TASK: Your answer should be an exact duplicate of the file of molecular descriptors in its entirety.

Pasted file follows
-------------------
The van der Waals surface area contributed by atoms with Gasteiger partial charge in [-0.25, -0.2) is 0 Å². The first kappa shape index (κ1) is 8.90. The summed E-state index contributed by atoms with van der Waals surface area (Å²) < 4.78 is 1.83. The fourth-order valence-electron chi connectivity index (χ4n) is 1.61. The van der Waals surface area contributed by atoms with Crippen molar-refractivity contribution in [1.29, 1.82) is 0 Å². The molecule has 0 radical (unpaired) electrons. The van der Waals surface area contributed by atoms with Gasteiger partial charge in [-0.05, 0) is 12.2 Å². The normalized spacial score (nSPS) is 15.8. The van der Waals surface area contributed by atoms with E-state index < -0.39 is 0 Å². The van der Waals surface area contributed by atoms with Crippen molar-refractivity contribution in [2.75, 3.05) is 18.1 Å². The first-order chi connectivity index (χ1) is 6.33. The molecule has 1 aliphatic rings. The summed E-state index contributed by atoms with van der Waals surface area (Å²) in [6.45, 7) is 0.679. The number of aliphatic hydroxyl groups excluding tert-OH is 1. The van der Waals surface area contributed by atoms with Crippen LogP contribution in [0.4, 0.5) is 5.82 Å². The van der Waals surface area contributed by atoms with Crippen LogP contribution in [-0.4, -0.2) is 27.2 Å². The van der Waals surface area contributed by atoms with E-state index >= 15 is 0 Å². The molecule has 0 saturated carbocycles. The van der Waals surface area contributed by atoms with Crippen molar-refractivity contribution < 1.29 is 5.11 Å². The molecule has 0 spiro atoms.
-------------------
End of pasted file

The van der Waals surface area contributed by atoms with Gasteiger partial charge in [-0.25, -0.2) is 0 Å². The first kappa shape index (κ1) is 8.90. The summed E-state index contributed by atoms with van der Waals surface area (Å²) < 4.78 is 1.83. The fourth-order valence-electron chi connectivity index (χ4n) is 1.61. The van der Waals surface area contributed by atoms with Crippen molar-refractivity contribution in [1.29, 1.82) is 0 Å². The molecule has 0 radical (unpaired) electrons. The van der Waals surface area contributed by atoms with Gasteiger partial charge in [-0.05, 0) is 12.2 Å². The normalized spacial score (nSPS) is 15.8. The van der Waals surface area contributed by atoms with E-state index < -0.39 is 0 Å². The van der Waals surface area contributed by atoms with Crippen molar-refractivity contribution in [2.75, 3.05) is 18.1 Å². The first-order chi connectivity index (χ1) is 6.33. The molecule has 1 aliphatic rings. The summed E-state index contributed by atoms with van der Waals surface area (Å²) in [6.45, 7) is 0.679. The number of aliphatic hydroxyl groups excluding tert-OH is 1. The van der Waals surface area contributed by atoms with Crippen LogP contribution in [0.4, 0.5) is 5.82 Å². The van der Waals surface area contributed by atoms with Crippen LogP contribution in [-0.4, -0.2) is 27.2 Å². The van der Waals surface area contributed by atoms with E-state index >= 15 is 0 Å². The molecule has 0 saturated carbocycles. The van der Waals surface area contributed by atoms with Crippen molar-refractivity contribution < 1.29 is 5.11 Å². The molecule has 0 spiro atoms.